Appointment #1: Charlene Kaye & Matt Jones @ Caponegro Urological Associates [RECAP]

11 04 2011

urology |yoŏˈräləjē|


the branch of medicine and physiology concerned with the function and disorders of the urinary system.


When I caught wind of this show, a small acoustic set in a quiet little Polish-dominated neighborhood in Queens known as Ridgewood, I had no idea what to expect.  All I knew was that the show featured vegetarian chili, mulled bourbon cider and two of my favorite up-and-coming Michigan-bred singer-songwriters, Charlene Kaye and Matt Jones.  The venue, billed as the Caponegro Urological Associates, gave me nothing beyond a simple wordpress site billing the show to go by, and so my expectations were correspondingly vague.  Was this actually a doctor’s office?  How does the smell of hipsters mingle with that of formaldehyde and ether?  Would they be able to help me with this uncomfortable burning sensation while I was there?

Surprisingly, at first to my chagrin but quickly dissolving into ecstatic jubilation, when we walked in to the Caponegro offices they turned out to be no doctors’ offices at all, but rather the aforementioned converted into a lovely little apartment.  Arriving a little late, we encountered many a 20-something sitting cross-legged on the wooden floor, sipping on cider and enjoying an amplification-less acoustic performance from Charlene.  The walls were adorned with a mixture of Ridgewood history and Michigan imagery, and I suddenly realized that I had walked into a good old-fashioned house show, just the performers, the audience, libations and food.

Upon further investigation, we soon realized that much of the furnishings were left-over from the actual Urology offices; old, white, metal cabinets filled with old-timey, Queens-centric trinkets, black-and-white illustrations of vistas and buildings from days of yore, complete with a couple boxes of unused catheters.  Venturing into the kitchen, Urology and Queens quickly gave way to Michigan-centric adornments: historical maps, license plates, catch phrases (“Ypsilanti, a cool city!”) and the like.  Bubbling on the stove were pots filled with cider and chili, and on the counters lay the whiskey, a growler full of Carlo Rossi sangria, a couple cans of PBR and, the crowning surprise, a beautiful pastel blue and white ice cream cake.  All of a sudden I felt like I was back in the Mitten, hanging out at some friend’s house with other friends listening to more friends’ music.  But all we had to do was hop on the M train!  How fantastic!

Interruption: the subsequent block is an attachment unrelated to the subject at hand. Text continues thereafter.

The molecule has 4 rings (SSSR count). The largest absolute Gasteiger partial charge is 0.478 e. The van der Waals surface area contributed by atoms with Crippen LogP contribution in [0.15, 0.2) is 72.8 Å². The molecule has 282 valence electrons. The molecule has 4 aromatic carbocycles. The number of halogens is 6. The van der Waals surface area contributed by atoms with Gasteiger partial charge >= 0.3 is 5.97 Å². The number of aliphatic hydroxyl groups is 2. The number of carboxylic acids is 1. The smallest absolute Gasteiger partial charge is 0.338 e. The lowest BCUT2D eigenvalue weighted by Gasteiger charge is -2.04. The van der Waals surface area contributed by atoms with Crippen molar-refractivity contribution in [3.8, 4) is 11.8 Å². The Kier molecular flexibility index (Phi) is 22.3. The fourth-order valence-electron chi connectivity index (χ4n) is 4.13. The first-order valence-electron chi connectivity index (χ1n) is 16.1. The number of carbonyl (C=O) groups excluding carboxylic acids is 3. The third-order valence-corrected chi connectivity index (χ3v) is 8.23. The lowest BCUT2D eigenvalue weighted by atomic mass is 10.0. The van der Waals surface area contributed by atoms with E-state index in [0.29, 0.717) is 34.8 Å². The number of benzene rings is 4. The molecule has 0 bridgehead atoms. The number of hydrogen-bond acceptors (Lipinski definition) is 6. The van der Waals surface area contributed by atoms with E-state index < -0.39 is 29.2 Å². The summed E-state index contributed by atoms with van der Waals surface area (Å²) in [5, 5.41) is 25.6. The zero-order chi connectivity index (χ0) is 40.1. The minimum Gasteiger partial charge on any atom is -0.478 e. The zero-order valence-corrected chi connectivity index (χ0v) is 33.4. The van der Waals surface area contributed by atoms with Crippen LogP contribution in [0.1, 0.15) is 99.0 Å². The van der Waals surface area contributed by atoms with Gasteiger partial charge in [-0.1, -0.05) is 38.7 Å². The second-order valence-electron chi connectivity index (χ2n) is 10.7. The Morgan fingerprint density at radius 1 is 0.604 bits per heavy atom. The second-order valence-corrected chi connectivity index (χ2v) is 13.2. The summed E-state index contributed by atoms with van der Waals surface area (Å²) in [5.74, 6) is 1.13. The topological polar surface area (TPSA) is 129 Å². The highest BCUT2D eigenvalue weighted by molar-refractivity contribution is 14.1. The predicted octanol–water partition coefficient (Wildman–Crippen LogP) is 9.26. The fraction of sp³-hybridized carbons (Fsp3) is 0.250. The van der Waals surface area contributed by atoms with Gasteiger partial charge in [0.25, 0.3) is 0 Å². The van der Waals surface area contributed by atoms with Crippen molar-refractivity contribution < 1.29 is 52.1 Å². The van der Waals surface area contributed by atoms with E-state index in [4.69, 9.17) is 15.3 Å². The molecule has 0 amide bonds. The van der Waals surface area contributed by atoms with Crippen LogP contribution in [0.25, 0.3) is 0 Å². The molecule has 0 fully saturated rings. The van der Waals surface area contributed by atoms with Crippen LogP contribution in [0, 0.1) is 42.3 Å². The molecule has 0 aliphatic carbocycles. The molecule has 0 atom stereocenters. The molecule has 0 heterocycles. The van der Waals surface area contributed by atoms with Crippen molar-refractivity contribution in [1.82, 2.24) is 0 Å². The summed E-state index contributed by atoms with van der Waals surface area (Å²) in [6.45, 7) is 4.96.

Charlene’s performance was a wonderful little slice of beauty.  As she strummed through many songs both old and new, covered and original, Charlene’s angelic voice soared over the small room, through the ears of all the youngsters who managed to find their way here, infecting them all with a sense of peace, love and tranquility that one can only find in such an intimate setting.  At one point, Charlene remarked at how great it is to play shows like this, as compared to the bigger venues that have come along with her rising status in the music world, and I couldn’t agree more.  Accompanying Charlene was the lovely Megan Cox on violin and melodica, effortlessly producing beautiful harmonies and counter-melodies to support Charlene’s songs.  Even though I missed the first part of her performance, hearing Charlene after such a long personal hiatus (How long as it been?  Four years?) in such an intimate setting caused my skin to tingle and my heart to soar.  How wonderful!

After a short break to refill glasses, grab some grub and take advantage of the aptly-labeled “lavatory,” Ypsilanti’s own Matt Jones took the stage, flanked by the amazingly-talented Colette Alexander on cello and the gifted Misty Lyn, providing stunning vocal harmonies.  Off the heels of Charlene’s set, Matt’s performance brought a surprising amount of energy into the room for an acoustic performance, largely thanks to Colette’s highly-emotive chopping motions on her instrument.  After only a couple songs, Matt and his crew got the audience clapping, stomping and humming along.  Maybe the cider and sangria had kicked in, but when shows are this intimate, the energy of the performer and that of the audience basically become one, and Matt’s energy was obviously exciting.  We were getting into it so much that, after a fair but unsatisfying number of songs there came a loud banging on the pipes… apparently the neighbors were not amused.  The decision was made to cut the performance short, but apparently not short enough for the folks upstairs, because as we were leaving the 5-0 had pulled up and were questioning our lovely hosts at Caponegro.  I didn’t stay to see the outcome, but the small party—little more than 20 people were in attendance—was basically over anyways, so I’m sure those cops were lenient enough.